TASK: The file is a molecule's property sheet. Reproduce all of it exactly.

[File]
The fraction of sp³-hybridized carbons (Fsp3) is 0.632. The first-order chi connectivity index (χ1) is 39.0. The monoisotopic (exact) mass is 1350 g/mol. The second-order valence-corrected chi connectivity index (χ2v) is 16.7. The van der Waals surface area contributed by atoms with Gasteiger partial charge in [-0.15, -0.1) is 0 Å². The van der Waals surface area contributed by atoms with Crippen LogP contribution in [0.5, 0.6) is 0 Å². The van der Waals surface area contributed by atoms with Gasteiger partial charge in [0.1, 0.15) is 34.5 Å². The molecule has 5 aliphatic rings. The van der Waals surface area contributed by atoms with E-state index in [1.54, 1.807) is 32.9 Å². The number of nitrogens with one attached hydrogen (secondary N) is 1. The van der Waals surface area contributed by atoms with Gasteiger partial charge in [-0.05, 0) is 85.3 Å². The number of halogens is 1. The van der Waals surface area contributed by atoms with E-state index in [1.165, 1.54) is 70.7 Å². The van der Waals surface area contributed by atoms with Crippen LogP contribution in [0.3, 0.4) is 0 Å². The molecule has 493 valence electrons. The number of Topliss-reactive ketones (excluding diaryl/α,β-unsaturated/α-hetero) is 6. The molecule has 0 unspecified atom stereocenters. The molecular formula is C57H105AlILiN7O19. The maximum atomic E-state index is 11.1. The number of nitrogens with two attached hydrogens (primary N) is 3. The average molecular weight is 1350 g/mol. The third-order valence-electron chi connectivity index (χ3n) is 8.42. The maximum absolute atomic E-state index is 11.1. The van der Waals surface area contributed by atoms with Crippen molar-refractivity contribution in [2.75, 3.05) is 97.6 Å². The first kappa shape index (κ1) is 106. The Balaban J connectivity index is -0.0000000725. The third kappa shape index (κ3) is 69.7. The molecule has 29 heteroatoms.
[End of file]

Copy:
The fraction of sp³-hybridized carbons (Fsp3) is 0.632. The first-order chi connectivity index (χ1) is 39.0. The monoisotopic (exact) mass is 1350 g/mol. The second-order valence-corrected chi connectivity index (χ2v) is 16.7. The van der Waals surface area contributed by atoms with Gasteiger partial charge in [-0.15, -0.1) is 0 Å². The van der Waals surface area contributed by atoms with Crippen LogP contribution in [0.5, 0.6) is 0 Å². The van der Waals surface area contributed by atoms with Gasteiger partial charge in [0.1, 0.15) is 34.5 Å². The molecule has 5 aliphatic rings. The van der Waals surface area contributed by atoms with E-state index in [1.54, 1.807) is 32.9 Å². The number of nitrogens with one attached hydrogen (secondary N) is 1. The van der Waals surface area contributed by atoms with Gasteiger partial charge in [-0.05, 0) is 85.3 Å². The number of halogens is 1. The van der Waals surface area contributed by atoms with E-state index in [1.165, 1.54) is 70.7 Å². The van der Waals surface area contributed by atoms with Crippen LogP contribution in [0.3, 0.4) is 0 Å². The molecule has 493 valence electrons. The number of Topliss-reactive ketones (excluding diaryl/α,β-unsaturated/α-hetero) is 6. The molecule has 0 unspecified atom stereocenters. The molecular formula is C57H105AlILiN7O19. The maximum atomic E-state index is 11.1. The number of nitrogens with two attached hydrogens (primary N) is 3. The average molecular weight is 1350 g/mol. The third-order valence-electron chi connectivity index (χ3n) is 8.42. The maximum absolute atomic E-state index is 11.1. The van der Waals surface area contributed by atoms with Crippen molar-refractivity contribution in [2.75, 3.05) is 97.6 Å². The first kappa shape index (κ1) is 106. The Balaban J connectivity index is -0.0000000725. The third kappa shape index (κ3) is 69.7. The molecule has 29 heteroatoms.